Kathleen Sebelius ripped into Rep. Paul Ryan's Medicare plan on Tuesday, telling the Ohio delegation in town for the Democratic convention that the GOP-backed proposal would mark the death of the program.
"There is no question," the Health and Human Services secretary said. "It ends Medicare as we know it."
In his plan, the House Budget Committee chairman proposed replacing Medicare with a system that provides federal subsidies for seniors to purchase their own health care insurance.
Ryan, who was tapped last month to be Mitt Romney's running mate, has seen wide support among the GOP for the plan. The provision passed as part of Ryan's larger budget bill this year in the House but has not moved in the Democratic-controlled Senate.
While Romney has offered praise for Ryan's plan and says the proposal "almost precisely mirrors" his own Medicare plan, the GOP nominee has yet to elaborate on the differences between the two visions.
Sebelius is one of many Democrats aggressively using the idea as a wedge issue in the presidential race, saying a Romney-Ryan ticket would have detrimental results for the senior community.
If implemented, however, Romney and Ryan stress the law would not currently affect those over the age of 55, emphasizing they would retain their current Medicare benefits. They argue a privatized system would lead to a more sustaining, less costly program.
But Sebelius, a key advocate for President Barack Obama's health care reform, warns that such a proposal would be too great a risk. She testified against the plan before the House last year when the measure was first proposed, and on Tuesday she continued her fight.
"Gone. Done. There would be no more guaranteed benefits for seniors. There would be guaranteed vouchers," Sebelius said.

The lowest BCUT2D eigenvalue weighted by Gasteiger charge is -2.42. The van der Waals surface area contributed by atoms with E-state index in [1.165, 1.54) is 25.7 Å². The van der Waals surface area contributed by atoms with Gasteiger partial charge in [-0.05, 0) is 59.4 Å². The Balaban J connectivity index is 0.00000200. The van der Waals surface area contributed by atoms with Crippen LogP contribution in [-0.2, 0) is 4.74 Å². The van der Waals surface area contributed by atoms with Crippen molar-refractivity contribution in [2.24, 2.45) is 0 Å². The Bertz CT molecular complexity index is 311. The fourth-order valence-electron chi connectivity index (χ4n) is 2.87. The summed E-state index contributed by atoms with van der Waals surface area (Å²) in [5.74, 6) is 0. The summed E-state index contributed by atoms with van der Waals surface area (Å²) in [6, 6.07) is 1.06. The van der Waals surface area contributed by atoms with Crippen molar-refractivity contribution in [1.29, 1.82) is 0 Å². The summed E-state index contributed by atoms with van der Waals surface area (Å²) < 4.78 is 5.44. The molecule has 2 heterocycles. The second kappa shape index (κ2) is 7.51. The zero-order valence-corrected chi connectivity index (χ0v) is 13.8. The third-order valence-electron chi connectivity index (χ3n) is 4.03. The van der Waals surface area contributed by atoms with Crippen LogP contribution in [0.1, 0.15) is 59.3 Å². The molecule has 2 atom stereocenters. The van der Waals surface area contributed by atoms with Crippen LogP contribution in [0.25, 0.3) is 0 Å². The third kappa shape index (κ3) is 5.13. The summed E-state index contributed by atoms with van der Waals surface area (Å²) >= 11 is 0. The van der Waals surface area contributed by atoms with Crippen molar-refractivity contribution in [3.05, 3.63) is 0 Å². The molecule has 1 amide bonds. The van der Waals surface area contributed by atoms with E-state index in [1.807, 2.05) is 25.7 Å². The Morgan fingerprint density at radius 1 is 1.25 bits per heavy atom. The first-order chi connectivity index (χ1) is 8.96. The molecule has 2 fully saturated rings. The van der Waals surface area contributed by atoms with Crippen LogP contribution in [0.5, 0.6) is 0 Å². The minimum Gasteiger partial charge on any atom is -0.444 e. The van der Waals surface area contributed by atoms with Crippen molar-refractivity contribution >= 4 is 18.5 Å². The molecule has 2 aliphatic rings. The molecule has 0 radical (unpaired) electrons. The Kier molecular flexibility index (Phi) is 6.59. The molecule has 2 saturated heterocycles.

An active runner, the health official also took a swipe at Ryan's recent marathon controversy, blasting the Wisconsin congressman for waffling on his run time at a 1990 marathon.
Runner's World magazine found that he had misstated his time by more than an hour. Ryan originally said in an interview that he ran the 26.2 mile race under an impressively fast time of three hours, but in fact he finished in just over four hours.
Ryan admitted his mistake in a radio interview Monday night, attributing the blunder on a back injury and the passage of time.
"I literally thought that was my time. It was 22 years ago," he said on WTOL. You forget sort of these things. I hurt my back when I was in my mid twenties, so obviously my perception of races and times were off.
Sebelius on Tuesday took the opportunity to roast the congressman, who's known as an exercise junkie, over the dust-up.
"I must confess, I do not do an under-3 hour marathon," Sebelius joked. "Anyone who starts with the notion that you have to make up your marathon time tells you all you need to know about Paul Ryan."